Syrian truce holding, UN chief says – as rebels threaten withdrawal

© Ammar Abdullah
The ceasefire in Syria appears to be holding, UN Secretary-General Ban Ki-moon said Monday as countries supporting the peace process were preparing to discuss the development. But a rebel official said the truce risks “complete nullification.”

"By and large the cessation of hostilities is holding, even though we have experienced some incidents," Ban told reporters in Geneva before a meeting of the International Syria Support Group.

"But the task force and all other members of this ISSG are now trying to make sure that this does not spread any further and this cessation of hostilities can continue."

Ahead of the meeting, France demanded information about several incidents reportedly violating the ceasefire.

"All this needs to be verified. France has therefore demanded that the task force charged with overseeing the cessation of hostilities meet without delay," said French Foreign Minister Jean-Marc Ayrault.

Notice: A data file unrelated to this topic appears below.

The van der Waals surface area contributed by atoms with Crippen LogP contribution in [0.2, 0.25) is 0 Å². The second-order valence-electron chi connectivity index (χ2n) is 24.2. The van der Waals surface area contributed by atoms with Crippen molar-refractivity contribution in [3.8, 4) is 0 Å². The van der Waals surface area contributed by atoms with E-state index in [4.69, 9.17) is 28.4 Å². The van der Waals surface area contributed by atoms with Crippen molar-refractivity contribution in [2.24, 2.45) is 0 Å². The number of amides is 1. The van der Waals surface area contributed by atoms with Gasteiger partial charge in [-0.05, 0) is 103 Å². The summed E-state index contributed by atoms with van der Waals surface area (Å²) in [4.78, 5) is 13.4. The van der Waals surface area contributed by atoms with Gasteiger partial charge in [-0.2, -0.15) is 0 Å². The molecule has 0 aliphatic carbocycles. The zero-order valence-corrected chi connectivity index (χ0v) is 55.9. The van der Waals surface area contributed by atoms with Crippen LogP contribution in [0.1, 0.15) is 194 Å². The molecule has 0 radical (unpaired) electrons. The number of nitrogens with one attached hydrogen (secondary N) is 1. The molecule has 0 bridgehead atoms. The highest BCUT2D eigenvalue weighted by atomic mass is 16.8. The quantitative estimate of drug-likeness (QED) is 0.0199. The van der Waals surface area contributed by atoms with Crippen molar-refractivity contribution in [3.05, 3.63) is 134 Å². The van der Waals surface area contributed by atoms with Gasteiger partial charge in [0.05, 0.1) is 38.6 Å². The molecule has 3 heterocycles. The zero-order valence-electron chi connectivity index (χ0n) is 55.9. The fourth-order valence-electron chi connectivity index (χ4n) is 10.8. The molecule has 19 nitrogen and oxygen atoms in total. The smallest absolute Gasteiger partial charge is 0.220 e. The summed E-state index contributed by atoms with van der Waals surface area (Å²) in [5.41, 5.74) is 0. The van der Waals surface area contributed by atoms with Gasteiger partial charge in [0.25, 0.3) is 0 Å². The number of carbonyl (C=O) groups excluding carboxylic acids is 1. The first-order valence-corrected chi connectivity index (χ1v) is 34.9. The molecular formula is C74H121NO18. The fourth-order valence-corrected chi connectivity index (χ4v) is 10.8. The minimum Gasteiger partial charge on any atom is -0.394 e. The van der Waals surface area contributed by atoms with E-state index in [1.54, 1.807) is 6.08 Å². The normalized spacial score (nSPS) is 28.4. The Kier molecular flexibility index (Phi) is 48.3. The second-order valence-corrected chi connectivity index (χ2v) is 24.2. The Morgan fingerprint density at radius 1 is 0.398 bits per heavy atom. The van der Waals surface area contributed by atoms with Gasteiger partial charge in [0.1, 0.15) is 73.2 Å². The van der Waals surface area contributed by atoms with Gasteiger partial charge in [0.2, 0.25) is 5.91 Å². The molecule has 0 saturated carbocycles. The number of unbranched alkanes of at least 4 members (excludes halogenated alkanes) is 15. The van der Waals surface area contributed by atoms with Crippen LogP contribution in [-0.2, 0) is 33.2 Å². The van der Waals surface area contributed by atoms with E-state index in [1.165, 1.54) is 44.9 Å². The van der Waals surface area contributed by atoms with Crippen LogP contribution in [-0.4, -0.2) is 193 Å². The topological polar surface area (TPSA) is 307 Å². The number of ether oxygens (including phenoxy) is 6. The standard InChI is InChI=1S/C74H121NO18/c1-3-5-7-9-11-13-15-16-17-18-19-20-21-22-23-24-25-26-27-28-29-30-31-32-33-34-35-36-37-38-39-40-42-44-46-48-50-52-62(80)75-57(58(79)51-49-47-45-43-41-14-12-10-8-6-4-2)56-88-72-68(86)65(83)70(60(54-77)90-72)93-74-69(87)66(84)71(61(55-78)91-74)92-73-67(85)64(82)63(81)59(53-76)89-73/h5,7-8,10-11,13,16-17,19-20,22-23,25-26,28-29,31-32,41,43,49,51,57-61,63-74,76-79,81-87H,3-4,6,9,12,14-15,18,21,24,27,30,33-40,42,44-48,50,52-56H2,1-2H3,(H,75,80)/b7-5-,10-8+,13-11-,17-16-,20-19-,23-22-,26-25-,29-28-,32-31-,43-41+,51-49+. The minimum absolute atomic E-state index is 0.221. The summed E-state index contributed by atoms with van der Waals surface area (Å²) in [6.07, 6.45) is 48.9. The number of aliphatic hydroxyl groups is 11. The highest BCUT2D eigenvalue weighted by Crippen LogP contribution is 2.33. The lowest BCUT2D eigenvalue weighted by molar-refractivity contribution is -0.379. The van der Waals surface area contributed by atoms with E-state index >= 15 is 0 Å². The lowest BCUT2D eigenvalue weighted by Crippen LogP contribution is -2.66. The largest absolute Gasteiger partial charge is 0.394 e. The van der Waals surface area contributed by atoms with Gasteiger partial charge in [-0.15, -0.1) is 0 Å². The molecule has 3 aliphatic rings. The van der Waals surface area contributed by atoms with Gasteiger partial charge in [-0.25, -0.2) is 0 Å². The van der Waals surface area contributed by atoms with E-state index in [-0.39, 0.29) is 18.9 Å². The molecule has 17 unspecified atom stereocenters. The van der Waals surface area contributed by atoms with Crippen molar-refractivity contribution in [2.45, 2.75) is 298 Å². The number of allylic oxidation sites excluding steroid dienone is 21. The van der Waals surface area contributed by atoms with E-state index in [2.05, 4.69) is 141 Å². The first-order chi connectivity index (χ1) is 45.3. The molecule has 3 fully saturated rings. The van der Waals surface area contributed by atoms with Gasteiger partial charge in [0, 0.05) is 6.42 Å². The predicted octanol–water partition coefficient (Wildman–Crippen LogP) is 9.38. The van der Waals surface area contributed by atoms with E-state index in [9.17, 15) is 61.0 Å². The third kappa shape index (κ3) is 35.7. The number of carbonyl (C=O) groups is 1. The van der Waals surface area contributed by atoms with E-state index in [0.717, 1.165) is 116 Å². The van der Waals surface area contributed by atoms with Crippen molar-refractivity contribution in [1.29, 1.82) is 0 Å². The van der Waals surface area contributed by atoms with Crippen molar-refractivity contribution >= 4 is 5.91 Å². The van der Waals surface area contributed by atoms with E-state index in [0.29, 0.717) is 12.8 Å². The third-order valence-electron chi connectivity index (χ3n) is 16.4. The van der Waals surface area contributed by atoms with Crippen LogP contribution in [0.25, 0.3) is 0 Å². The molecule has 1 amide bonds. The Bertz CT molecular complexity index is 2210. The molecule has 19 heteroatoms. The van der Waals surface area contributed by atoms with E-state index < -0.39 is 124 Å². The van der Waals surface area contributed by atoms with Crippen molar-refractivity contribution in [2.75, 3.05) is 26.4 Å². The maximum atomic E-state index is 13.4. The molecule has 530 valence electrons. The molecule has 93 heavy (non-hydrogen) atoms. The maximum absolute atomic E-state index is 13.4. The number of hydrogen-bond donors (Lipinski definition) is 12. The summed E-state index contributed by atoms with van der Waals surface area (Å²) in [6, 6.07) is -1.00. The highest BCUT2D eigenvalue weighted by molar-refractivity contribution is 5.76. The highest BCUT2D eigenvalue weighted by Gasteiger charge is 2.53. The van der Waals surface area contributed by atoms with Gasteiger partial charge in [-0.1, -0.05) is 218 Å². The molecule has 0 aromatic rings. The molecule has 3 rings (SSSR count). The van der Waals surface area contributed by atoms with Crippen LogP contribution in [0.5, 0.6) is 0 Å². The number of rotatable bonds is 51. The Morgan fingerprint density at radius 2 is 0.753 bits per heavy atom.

Russia on Sunday reported several incidents involving rebel-controlled areas. In one case, a large fighting force crossed the Turkish border and attacked a Kurdish town with artillery support from the Turkish side, the report said. The rebels and the Turks denied the report.

Pro-rebel monitors said Russian warplanes conducted several airstrikes in western Syria. Russia insists that it excludes rebel groups that had pledged to hold the ceasefire from its missions.

Meanwhile, a spokesman for the Saudi-backed opposition High Negotiations Committee's delegation to the peace talks, Asaad al-Zoubi, warned that the truce may not hold.

"We are not facing a violation of the truce... we are facing a complete nullification," he told Al Arabiya al Hadath TV, claiming that the Syrian army continues attacks on rebel-held areas.

"I believe the international community has totally failed in all its experiments, and must take real, practical measures towards the regime," Zoubi said, without elaborating.

The truce, which excludes some hardcore Islamists, notably the terrorist groups Islamic State and Al Nusra Front, is hoped to pave the way for a transition in Syria, which would allow the country end the five-year-long hostilities between the government and rebel forces and allow it to defeat or at least curb the terrorists.

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